Guns & Ammo Reviews the "Groundbreaking" Browning BLR.

Browning has been at the forefront of lever-action repeating rifle innovation ever since the revered Winchester Model 1886 was brought to life from the drawings of John M. Browning himself. From the aforementioned Model 1886 to the Model 1895 with its innovative box style magazine that allowed the use of pointed bullets, his designs contributed greatly to the refinement of the lever-action rifle.

It was natural that another Browning, John’s son Val, would be a part of the development of the BLR, the next generation of lever-action rifles. It is the history and development of the BLR, and subsequent testing of a pair of new models that Brad Fitzpatrick expounds upon in an article published April 2, 2021 on gunsandammo.com

“For 2021, there are four BLR rifle models offered by Browning.

With past covered, Fitzpatrick shifts to the present, discussing in detail the current BLR offerings from Browning. These include different shaped stocks and stock materials, blued and stainless steel barreled models, takedown versions and high-grade guns. You can see the entire line of BLR rifles here.

“However, I’ve found that the current BLR is a still-capable rifle that stands up well to modern rivals thanks to smart engineering and loads of charm. ”

For review, Fitzpatrick chose a pair of BLR rifles from our current selection. “… I ordered two representative rifles for range work. Don’t be surprised, but one was the limited-production White Gold Medallion Maple rifle that I requested in .243 Win. The other was the BLR Lightweight ’81 Stainless Takedown chambered in .300 Win. Mag.” He continues, “I did mount Leupold® scopes to both guns for this evaluation. Neither scope had large objective lenses, so they fit nicely.”

“…I have become a fan of Browning’s clever lever.”

Fitzpatrick was particularly impressed with the balance of the BLR. "When you pick up any BLR, the first thing you notice is how well-balanced these rifles are. Balance is important to hunters who may use the rifle while hunting in a stand or stalking big game in thick cover. The BLR’s handling offers a balance point at the front of the chamber, which gives the guns a so-called 'between-the-hands' feel." He also noted the light weight and compact dimension that contribute to to the nimble feeling of the BLR. "The White Gold Medallion Maple weighed just 6½ pounds, which makes it as light as the average bolt gun in this same caliber. The gun’s overall length is 40 inches, and up to 45 inches if chambered in a longer cartridge such as the 7mm Rem. Mag. or .300 Win. Mag. These specs make the BLR ideal for hunting from blinds and tree stands."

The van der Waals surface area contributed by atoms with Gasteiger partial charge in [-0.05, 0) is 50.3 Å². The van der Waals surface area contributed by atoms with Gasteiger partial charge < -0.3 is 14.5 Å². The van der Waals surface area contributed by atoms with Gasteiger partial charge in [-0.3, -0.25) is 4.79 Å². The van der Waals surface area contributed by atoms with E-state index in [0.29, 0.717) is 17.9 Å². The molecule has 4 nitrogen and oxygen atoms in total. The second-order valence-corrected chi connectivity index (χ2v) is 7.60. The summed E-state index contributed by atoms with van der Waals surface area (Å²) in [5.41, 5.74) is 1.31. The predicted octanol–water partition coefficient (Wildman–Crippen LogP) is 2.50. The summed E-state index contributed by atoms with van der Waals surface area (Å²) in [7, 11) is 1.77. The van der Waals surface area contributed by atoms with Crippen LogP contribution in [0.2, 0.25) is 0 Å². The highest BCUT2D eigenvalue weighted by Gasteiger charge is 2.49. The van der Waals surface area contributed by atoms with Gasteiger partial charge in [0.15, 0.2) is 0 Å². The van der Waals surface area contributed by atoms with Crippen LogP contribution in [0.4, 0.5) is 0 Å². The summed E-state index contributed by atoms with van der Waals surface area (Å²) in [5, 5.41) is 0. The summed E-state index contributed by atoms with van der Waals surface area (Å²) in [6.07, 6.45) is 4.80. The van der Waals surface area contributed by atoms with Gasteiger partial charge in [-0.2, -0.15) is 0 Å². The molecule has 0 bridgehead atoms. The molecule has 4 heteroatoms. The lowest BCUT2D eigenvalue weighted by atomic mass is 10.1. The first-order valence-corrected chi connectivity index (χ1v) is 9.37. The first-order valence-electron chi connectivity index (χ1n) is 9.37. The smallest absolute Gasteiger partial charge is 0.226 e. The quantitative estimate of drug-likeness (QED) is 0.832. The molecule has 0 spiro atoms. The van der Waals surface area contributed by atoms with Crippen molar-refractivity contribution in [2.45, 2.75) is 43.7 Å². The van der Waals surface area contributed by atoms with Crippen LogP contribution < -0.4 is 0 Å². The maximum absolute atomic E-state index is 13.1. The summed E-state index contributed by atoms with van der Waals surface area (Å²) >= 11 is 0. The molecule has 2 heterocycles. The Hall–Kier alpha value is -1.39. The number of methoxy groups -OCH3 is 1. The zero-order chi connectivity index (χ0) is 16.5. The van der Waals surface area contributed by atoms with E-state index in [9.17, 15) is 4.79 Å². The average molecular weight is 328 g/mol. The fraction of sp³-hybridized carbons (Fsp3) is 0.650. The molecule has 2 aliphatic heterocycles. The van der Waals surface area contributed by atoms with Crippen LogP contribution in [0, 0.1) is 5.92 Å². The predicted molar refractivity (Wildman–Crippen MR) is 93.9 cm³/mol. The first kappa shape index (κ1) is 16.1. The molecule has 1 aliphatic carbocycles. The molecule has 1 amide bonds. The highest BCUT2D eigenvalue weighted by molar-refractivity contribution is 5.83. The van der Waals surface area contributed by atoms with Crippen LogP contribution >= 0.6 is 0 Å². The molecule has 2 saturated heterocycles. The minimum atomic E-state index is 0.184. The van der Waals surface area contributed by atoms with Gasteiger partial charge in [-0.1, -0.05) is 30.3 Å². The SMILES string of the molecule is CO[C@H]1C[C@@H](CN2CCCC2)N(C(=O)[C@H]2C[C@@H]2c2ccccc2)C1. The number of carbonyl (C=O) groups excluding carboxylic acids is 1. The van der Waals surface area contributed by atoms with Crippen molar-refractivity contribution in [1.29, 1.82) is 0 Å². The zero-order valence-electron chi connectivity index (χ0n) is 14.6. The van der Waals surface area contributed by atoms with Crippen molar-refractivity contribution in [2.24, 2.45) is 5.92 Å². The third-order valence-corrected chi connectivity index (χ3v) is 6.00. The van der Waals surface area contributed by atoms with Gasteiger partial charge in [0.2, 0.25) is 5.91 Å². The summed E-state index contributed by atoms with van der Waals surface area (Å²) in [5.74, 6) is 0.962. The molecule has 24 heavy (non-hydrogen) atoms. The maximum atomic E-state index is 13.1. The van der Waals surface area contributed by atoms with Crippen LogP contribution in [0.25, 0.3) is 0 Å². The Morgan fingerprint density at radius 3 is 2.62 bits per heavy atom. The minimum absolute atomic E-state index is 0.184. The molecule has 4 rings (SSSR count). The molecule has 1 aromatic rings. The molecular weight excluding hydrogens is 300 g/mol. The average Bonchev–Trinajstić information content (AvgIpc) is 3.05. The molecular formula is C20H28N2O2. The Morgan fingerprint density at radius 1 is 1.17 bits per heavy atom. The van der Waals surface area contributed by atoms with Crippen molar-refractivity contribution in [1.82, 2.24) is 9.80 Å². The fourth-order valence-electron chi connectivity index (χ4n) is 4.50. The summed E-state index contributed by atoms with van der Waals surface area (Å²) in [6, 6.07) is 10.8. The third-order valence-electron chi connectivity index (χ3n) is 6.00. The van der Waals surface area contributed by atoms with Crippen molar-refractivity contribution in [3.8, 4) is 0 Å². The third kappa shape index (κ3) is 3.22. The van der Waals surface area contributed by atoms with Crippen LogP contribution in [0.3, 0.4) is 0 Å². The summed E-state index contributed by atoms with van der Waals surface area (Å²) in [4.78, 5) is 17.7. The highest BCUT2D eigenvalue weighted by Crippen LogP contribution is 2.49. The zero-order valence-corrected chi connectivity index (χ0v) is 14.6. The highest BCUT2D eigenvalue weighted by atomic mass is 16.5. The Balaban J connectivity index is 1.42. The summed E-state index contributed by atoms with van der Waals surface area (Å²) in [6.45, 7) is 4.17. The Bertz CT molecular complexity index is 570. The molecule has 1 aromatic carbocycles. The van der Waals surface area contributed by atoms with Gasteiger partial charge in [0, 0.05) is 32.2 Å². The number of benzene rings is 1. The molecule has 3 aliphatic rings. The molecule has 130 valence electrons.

"At the range."

On the range, Fitzpatrick got down to business on the bench. After firing a variety of loads through the rifles, he walked away satisfied with the accuracy of both of the BLR models he tested. "Though these samples never broke an honest inch, certain loads averaged around 1¼" from 100 yards. The overall average was about 1½ inches. For the type of hunting that the BLR is designed, a handy 1½ MOA rifle is a much more versatile tool than a longer and heavier precision rifle."

To learn more about the history of the Browning BLR and see how the rifles fared at the range, read Brad Fitzpatrick’s review here.

Click here to learn more about the BLR Lightweight ’81 Stainless Takedown.

Click here to learn more about the BLR White Gold Medallion Maple.

Original article copyright Guns & Ammo 2021. Photos are copyright  by Mark Fingar, Guns & Ammo, Browning and/or used with attribution or permission or are in the public domain. Copyright Browning 2021.